By Jacquelyn Lumb
Wal-Mart Stores, Inc. last month received a shareholder proposal asking that management nominate at least one candidate to the board at the next annual meeting who has a high level of expertise and experience in environmental matters. Wal-Mart said the proposal would cause it to violate Delaware law because management does not have the authority to nominate directors, and asked the Division of Corporation Finance to concur with its view that the proposal could be omitted in reliance on Rule 14a-8(i)(2). The proponent, the Organization United for Respect, said Wal-Mart’s technical objection could be easily remedied by substituting the board of directors for management, a change that would not alter the substance of the proposal and is in line with the kinds of technical changes the staff has routinely permitted. Without further comment, the staff advised that it was unable to concur with Wal-Mart’s view that it could exclude the proposal under Rule 14a-8(i)(2).
Need for environmental expertise. The proponent explained how environmental expertise is particularly important to Wal-Mart with its global supply chain, massive shipping and surface transportation operation, and thousands of stores. A company today must be able to demonstrate that its policies and practices are in line with internationally accepted environmental standards or it may encounter difficulty in expanding into new markets, raising new capital, and maintaining public goodwill and a good reputation with its customers, according to the proponent’s supporting statement.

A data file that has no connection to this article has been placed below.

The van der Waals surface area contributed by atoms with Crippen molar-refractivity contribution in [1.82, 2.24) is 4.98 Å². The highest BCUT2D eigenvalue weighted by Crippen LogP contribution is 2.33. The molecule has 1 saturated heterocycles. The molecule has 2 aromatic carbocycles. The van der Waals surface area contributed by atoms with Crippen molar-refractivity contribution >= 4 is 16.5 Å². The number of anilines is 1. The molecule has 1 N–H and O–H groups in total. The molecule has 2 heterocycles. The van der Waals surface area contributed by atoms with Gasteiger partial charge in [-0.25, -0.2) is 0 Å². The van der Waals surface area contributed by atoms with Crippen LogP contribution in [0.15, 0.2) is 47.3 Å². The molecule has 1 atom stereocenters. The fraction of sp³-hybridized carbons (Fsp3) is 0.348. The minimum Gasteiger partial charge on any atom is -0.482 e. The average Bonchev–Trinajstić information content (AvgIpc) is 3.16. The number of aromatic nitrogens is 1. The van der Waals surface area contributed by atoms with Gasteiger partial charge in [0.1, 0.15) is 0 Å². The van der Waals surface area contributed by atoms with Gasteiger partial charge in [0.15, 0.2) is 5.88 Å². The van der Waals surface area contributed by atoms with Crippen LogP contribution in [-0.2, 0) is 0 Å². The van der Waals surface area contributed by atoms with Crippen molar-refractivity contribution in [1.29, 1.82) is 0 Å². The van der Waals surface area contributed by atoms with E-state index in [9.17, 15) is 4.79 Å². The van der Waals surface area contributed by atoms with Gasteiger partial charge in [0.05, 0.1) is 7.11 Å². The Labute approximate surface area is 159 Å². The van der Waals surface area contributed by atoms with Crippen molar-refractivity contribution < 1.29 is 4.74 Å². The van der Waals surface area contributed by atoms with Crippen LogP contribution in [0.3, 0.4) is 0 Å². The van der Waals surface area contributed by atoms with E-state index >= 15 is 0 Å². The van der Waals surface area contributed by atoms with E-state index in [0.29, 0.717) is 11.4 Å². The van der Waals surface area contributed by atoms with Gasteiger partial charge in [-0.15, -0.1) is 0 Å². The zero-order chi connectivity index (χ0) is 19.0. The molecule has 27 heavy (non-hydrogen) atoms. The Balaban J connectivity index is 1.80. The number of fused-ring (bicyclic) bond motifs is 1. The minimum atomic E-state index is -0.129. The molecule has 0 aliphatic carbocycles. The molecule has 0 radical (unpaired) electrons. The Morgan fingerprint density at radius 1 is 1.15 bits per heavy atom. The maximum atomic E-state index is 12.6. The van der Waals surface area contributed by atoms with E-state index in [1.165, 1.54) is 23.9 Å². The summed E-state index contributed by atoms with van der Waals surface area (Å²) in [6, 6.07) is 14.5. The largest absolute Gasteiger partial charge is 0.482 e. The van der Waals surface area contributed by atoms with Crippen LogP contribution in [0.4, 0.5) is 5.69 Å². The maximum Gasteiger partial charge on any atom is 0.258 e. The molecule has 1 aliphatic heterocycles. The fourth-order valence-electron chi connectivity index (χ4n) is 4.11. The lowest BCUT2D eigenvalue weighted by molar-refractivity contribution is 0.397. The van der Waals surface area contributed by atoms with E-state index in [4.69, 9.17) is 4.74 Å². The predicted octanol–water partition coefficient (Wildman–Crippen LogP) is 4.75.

The proponent noted that Wal-Mart has staked much of its image on a range of environmental initiatives, but there is no third-party verification of these operations. The Sierra Club has criticized Wal-Mart for its carbon pollution while conducting a misleading PR campaign about sustainability. By selecting an expert in environmental issues to serve on the board, the proponent said that Wal-Mart could more effectively address the issues that are inherent in a business of its size and reach.
Expertise and independence. The proposal asks management to nominate a candidate with a high level of expertise related to global supply chains and transportation or energy efficiency. The proposal also asks that the director be independent, subject to exceptions in extraordinary circumstances. Under the proposal, a director would not be considered independent if he or she has or had a financial relationship with an organization that received more than $100,000 in the previous three years from Wal-Mart’s majority shareholders or members of the Walton family or its family foundation.
Delaware legal opinion. Wal-Mart obtained an opinion from the Delaware firm Potter Anderson Corroon LLP which concluded that the proposal, if implemented, would violate Delaware law because the nomination of a director by management is contrary to the company’s bylaws and therefore is not a proper subject for shareholder action. The bylaws permit only two methods for nominating directors, according to the firm—by shareholders in accordance with the applicable notice requirements, and by directors. The proposal’s effort to empower corporate officers, rather than the board, with the power to nominate a director is fatal to the validity of the proposal, the firm advised.
Wal-Mart cited the firm’s opinion in seeking the staff’s concurrence that the proposal could be omitted under Rule 14a-8(i)(2). The proponent advised that it was willing to make a change to substitute the board of directors for management if the staff deemed it necessary. The staff said it did not believe the proposal could be omitted in reliance on Rule 14a-8(i)(2).